“How are you going to get better if you don’t play the best,” said Pritchard before the game as the court rocked with the stands filled with happy parents and classmates on the Panthers’ senior night.


“It’s loud like a playoff game. I want [the Marauders] to experience this atmosphere against a talented team,” said Pritchard.

It was a game that did not disappoint in competitiveness and for just plain ol’ hoops FUN. The first half was played at breakneck speed as both teams resembled Usain Bolt as they sprinted up and down the floor with the ball being heaved the length and breadth of the court and threes raining from downtown. All that was missing was Dick Vitale yelling “Oh baby! It’s prime time in Boston!”  

That wide open play favored Belmont as sophomore point guard Daniel Yardemian used his quickness to open space to make the assist or drilling the J tallying scoring 14 points in the first, joining Ramsey’s 13 to allow Belmont to sprint out to a 29-18 first quarter lead. 

The Belmont trapping defense where two and even three Marauders surrounded the Panthers’ guards bothered the hosts into committing a slew of turnovers and hurried shots which gave the Marauders’ the edge. Yardemian hit two of three foul shots for a foul on a 3-attempt followed by senior Daron Hamparian; the Marauders were cruising by 15, 46-31 with 4:20 remaining in the second.


“He’s really important for us. It’s something special when you have someone who was the freshman [team] point guard playing that position as a sophomore and doing it at this level,” said Pritchard of Yardemian.

But Cathedral wasn’t laying down for the visitors, going on an 11-0 run culminating in a 3 from NBA distance by the Panthers all-star senior guard Calvin Cheek, cutting the lead to 4 at 46-42 with 1:11 left in the half. In the final minute, Christofori scored all five of his second quarter points including a buzzer beating 3 to allow Belmont to hit the half with a seven-point lead, 51-44.

The third quarter saw it rain 3s for both sides as the Panthers’ kept running. Belmont was equal with the spurt as a Ramsey basket, and foul shot pushed up the lead to eight, 59-51, four minutes in the quarter. Cathedral then upped their game and behind Cheek took a 67-66 lead only for Hamparian to throw up his third of four 3s for the night to give Belmont its last advantage at 69-67 with less than a minute to go. 


Cathedral High’s Calvin Cheek scored 31 points vs. Belmont.

But from that point it became the Cheek’s Show as the senior displayed a shooters eye, a command of the floor and a leader’s approach in coaching on and off the court, positioning teammates and yelling encouragement. He dished, drove and drained the key shots, in the first minute of the final stanza draining two from the charity strip and a 3 after stripping the ball to start the transition.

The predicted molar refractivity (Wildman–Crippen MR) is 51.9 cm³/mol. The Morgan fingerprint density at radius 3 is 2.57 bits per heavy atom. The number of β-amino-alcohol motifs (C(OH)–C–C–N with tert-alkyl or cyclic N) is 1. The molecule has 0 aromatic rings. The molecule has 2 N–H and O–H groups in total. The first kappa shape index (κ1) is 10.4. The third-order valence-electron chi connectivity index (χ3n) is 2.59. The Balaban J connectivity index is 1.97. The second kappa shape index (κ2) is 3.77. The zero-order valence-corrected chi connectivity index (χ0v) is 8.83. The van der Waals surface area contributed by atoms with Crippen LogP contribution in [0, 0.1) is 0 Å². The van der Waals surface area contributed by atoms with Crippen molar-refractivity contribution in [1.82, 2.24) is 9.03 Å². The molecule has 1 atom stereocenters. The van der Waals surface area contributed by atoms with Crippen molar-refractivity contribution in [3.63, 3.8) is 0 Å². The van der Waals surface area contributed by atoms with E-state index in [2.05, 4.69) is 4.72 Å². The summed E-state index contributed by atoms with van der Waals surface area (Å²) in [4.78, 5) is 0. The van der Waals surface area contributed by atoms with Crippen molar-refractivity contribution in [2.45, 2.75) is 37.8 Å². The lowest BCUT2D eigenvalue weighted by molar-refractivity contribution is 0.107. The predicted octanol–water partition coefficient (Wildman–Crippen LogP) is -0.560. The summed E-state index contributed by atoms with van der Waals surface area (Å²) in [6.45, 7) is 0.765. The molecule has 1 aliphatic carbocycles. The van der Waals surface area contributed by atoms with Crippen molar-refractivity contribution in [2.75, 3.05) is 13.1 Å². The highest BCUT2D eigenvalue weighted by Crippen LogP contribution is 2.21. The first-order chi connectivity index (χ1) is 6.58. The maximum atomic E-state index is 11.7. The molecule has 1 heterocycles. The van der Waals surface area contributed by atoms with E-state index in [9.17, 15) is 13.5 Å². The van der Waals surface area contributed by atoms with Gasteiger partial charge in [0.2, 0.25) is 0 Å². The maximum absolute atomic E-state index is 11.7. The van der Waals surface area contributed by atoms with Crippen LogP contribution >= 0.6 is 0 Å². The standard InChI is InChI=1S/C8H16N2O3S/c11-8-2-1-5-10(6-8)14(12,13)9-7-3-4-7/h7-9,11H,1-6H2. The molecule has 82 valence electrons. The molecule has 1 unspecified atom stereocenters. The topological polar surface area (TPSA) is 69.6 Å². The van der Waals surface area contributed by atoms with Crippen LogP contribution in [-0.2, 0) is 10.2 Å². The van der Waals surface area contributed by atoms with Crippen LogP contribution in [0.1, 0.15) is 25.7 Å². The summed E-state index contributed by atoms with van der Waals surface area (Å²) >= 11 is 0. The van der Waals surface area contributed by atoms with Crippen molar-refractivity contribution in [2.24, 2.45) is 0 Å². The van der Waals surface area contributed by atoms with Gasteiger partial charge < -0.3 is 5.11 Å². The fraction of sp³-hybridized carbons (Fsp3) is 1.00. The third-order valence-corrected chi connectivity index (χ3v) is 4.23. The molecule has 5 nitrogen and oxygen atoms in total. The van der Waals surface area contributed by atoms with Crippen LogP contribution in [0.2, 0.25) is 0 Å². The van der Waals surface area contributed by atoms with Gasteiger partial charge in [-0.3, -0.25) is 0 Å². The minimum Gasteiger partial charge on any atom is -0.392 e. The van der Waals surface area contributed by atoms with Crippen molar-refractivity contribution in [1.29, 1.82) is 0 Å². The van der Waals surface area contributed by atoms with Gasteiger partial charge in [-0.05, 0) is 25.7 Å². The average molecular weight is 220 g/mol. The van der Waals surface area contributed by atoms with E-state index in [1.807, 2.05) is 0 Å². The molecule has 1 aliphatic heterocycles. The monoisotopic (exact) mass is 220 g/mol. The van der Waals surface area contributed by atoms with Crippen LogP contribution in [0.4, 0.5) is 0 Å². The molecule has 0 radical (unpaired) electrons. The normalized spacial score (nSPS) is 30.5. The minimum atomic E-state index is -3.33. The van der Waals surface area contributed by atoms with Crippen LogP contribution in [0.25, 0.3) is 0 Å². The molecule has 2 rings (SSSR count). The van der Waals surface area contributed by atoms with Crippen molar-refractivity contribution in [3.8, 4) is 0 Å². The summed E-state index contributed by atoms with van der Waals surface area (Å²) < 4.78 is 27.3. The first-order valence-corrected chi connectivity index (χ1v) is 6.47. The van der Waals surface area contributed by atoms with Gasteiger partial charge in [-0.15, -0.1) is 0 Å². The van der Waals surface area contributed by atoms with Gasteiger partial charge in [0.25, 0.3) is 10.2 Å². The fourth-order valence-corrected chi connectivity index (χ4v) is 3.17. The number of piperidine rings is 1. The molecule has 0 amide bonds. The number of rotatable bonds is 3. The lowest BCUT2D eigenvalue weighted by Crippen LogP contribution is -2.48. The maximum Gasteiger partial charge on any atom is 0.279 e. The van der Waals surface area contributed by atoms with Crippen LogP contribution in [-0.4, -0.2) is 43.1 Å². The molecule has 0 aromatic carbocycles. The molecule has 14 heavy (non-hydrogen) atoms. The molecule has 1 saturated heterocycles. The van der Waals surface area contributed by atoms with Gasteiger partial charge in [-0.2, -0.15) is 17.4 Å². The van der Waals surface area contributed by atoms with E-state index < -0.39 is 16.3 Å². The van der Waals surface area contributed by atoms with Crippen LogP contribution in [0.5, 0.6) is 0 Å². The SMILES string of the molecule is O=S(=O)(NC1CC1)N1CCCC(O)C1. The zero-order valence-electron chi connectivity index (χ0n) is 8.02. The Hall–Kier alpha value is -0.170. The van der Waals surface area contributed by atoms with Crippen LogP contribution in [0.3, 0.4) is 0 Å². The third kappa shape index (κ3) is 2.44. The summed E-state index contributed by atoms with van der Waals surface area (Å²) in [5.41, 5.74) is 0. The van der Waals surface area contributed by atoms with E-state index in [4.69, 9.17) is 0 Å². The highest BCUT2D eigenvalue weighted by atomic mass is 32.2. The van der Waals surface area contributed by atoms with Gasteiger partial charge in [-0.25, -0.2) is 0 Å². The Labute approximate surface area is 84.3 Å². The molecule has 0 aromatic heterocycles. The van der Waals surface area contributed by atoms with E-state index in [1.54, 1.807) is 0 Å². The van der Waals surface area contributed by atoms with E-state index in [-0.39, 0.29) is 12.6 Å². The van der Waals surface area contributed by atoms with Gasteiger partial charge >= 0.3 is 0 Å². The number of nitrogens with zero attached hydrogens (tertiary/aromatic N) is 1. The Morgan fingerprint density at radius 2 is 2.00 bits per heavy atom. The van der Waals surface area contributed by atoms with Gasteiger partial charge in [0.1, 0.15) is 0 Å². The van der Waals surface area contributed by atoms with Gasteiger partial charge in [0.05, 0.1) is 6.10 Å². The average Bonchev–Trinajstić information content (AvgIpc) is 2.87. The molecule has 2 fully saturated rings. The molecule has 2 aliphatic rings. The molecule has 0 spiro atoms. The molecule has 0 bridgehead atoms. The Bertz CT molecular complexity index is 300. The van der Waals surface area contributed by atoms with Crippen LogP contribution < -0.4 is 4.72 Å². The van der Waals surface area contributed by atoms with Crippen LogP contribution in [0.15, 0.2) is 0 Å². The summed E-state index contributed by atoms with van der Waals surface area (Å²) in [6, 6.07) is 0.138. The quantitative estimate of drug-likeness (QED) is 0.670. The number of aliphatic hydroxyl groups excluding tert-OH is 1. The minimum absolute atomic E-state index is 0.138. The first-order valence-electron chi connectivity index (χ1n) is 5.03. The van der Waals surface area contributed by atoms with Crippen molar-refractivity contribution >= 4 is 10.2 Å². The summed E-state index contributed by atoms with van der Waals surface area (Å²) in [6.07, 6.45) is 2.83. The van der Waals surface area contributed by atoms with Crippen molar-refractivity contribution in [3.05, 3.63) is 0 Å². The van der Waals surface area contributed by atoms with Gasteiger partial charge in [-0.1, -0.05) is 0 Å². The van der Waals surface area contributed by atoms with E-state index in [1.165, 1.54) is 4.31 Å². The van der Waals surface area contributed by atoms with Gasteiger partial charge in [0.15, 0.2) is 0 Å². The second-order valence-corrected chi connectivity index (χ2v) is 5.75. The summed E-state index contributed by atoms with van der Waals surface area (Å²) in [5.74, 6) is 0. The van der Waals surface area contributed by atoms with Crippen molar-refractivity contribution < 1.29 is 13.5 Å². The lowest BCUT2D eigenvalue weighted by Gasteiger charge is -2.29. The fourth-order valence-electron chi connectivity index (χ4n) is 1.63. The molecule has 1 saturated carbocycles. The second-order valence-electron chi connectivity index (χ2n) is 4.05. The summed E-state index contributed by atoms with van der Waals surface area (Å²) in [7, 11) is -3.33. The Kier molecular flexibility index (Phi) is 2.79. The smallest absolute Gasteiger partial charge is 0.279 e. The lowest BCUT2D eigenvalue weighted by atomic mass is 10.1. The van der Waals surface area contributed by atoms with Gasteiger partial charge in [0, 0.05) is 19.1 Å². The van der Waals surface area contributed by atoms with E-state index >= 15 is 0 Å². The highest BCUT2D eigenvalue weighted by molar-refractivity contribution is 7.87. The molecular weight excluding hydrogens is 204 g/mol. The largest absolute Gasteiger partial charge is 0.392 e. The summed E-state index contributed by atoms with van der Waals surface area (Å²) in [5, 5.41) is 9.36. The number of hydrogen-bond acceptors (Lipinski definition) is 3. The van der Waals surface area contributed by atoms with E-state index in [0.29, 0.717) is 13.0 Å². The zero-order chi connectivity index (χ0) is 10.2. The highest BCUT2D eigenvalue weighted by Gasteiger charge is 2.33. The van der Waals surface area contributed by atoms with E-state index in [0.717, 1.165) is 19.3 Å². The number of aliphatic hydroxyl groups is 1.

Before you knew it, the Panthers went on a 14-3 run as the hosts slowed the play and allowed its bump and grab zone defense to stifle Belmont to lead 83-72 with two to go.

Give Belmont credit for marshaling a spirited comeback. As Cathedral missed free throws to extend its lead, Ramsey and Yardemian hit driving hoops while Hamparian swished his final 3. 

With Cheeks on the line and the Panthers up by 3, the game’s star faulted on both shots giving Belmont a final attempt to tie it up with a 3. But Yardemian’s contested fling was short with less than 10 seconds, and the Marauders fate was sealed, taking the fall, 86-81.

For Pritchard, the trip to the parking-challenged South End (hint: next year bring the Panthers to Belmont) was well-worth the effort and disappointment.

“For us, it was a really good preparation for tournament-wise and being in this atmosphere where you have to play through adversity. I thought our effort was there, so I’m not unhappy.

“We have things to work on, and we’ll have time to do those,” said Pritchard.

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Sports: Girl Hoopsters Top Seed In Sectionals, Boys’ In At 6th

Photo: Game against Melrose two months ago.

The Belmont High Girls’ Basketball team has secured the coveted number one seed in the coming Division 2 North sectional playoffs that begin next week. 

The Boys’ squad has garnered the sixth seed and a first-round home game on Wednesday, March 1 at 7 p.m. against the Chelsea High School Red Devils.

Belmont Girls finished the season at 16-4, the same record as Wakefield High. The Marauders took to top spot via a coin toss.

With its .800 winning percentage, Belmont has earned a bye in the first round and will play its quarterfinal game at home on Friday, March 3 at 7 p.m. against the winner of the Triton Regional Vikings and the Marauders’ Middlesex League rival Melrose. Belmont defeated Melrose 42-31 in the first game of the season in mid-December.

If successful next Friday, Belmont’s semi-final match will take place early in the week of March 6. They would play one of four teams in the lower part of the bracket: #4 Pentucket, #5 Arlington Catholic, #12 Danvers and #13 Newburyport. 

Belmont’s final loss of the season was a “heartbreaking” 37-35 defeat to Pentucket – the only Division 2 tream they lost to this season – on Feb. 19, according to Head Coach Melissa Hart.

The “one seed” is the highest playoff position Belmont has held in the past decade. The previous record were a pair of five seeds in 2015 and 2008. Last year, Belmont as the 10th seed made a heroic run to the sectional finals, defeating the 7th, 2nd and 3rd ranked teams before falling to Watertown (this season’s 3rd seed) in the finals. 

Belmont Boys come into the playoffs with a 16-6 record (with a 15-5 counting towards the tourney) playing tough pressing defense and speedy offense. A win over the 13-7 Devils will see Belmont take on the winner of the third ranked Lynn Classical (18-3) and 12th seed Salem (10-8) later in the week.

Be Counted: Belmont Town Census In the Mail This Week

Photo: Belmont census in the mail. 

It’s been delayed by a couple of weeks, but residents can anticipate the annual town census will be in their mailbox any day now, according to Ellen Cushman, Belmont’s town clerk.

And Cushman encourages residents to complete and submit the census as Massachusetts General Laws require an annual listing of residents as of Jan. 1, 2017.

By filling out the annual census, residents provide proof of residence to protect their voting rights, can register children in schools, apply for veteran’s bonus, and subsidized housing and related benefits.